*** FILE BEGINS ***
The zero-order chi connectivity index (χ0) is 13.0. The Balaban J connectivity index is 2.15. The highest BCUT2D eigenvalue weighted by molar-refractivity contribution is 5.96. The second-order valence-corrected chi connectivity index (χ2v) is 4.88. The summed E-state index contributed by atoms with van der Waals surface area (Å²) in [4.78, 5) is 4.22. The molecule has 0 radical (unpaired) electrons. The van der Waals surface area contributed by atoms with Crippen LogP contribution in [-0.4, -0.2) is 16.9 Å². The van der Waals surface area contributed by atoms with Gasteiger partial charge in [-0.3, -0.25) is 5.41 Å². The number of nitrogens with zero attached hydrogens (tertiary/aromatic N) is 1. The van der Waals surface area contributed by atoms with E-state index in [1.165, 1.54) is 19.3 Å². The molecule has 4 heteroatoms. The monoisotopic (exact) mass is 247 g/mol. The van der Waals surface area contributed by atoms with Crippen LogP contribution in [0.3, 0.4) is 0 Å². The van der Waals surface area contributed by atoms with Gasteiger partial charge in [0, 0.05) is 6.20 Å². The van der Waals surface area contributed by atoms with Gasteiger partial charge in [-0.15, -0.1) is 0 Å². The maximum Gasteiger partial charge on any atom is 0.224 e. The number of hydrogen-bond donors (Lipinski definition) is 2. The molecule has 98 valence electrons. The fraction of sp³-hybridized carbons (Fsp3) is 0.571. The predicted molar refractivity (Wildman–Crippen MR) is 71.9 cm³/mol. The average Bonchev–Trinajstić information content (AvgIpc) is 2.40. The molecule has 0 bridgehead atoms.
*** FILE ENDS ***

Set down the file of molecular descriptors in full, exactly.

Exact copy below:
The zero-order chi connectivity index (χ0) is 13.0. The Balaban J connectivity index is 2.15. The highest BCUT2D eigenvalue weighted by molar-refractivity contribution is 5.96. The second-order valence-corrected chi connectivity index (χ2v) is 4.88. The summed E-state index contributed by atoms with van der Waals surface area (Å²) in [4.78, 5) is 4.22. The molecule has 0 radical (unpaired) electrons. The van der Waals surface area contributed by atoms with Crippen LogP contribution in [-0.4, -0.2) is 16.9 Å². The van der Waals surface area contributed by atoms with Gasteiger partial charge in [-0.3, -0.25) is 5.41 Å². The number of nitrogens with zero attached hydrogens (tertiary/aromatic N) is 1. The van der Waals surface area contributed by atoms with E-state index in [1.165, 1.54) is 19.3 Å². The molecule has 4 heteroatoms. The monoisotopic (exact) mass is 247 g/mol. The van der Waals surface area contributed by atoms with Crippen LogP contribution in [0.3, 0.4) is 0 Å². The van der Waals surface area contributed by atoms with Gasteiger partial charge in [0, 0.05) is 6.20 Å². The van der Waals surface area contributed by atoms with Gasteiger partial charge in [-0.15, -0.1) is 0 Å². The maximum Gasteiger partial charge on any atom is 0.224 e. The number of hydrogen-bond donors (Lipinski definition) is 2. The molecule has 98 valence electrons. The fraction of sp³-hybridized carbons (Fsp3) is 0.571. The predicted molar refractivity (Wildman–Crippen MR) is 71.9 cm³/mol. The average Bonchev–Trinajstić information content (AvgIpc) is 2.40. The molecule has 0 bridgehead atoms.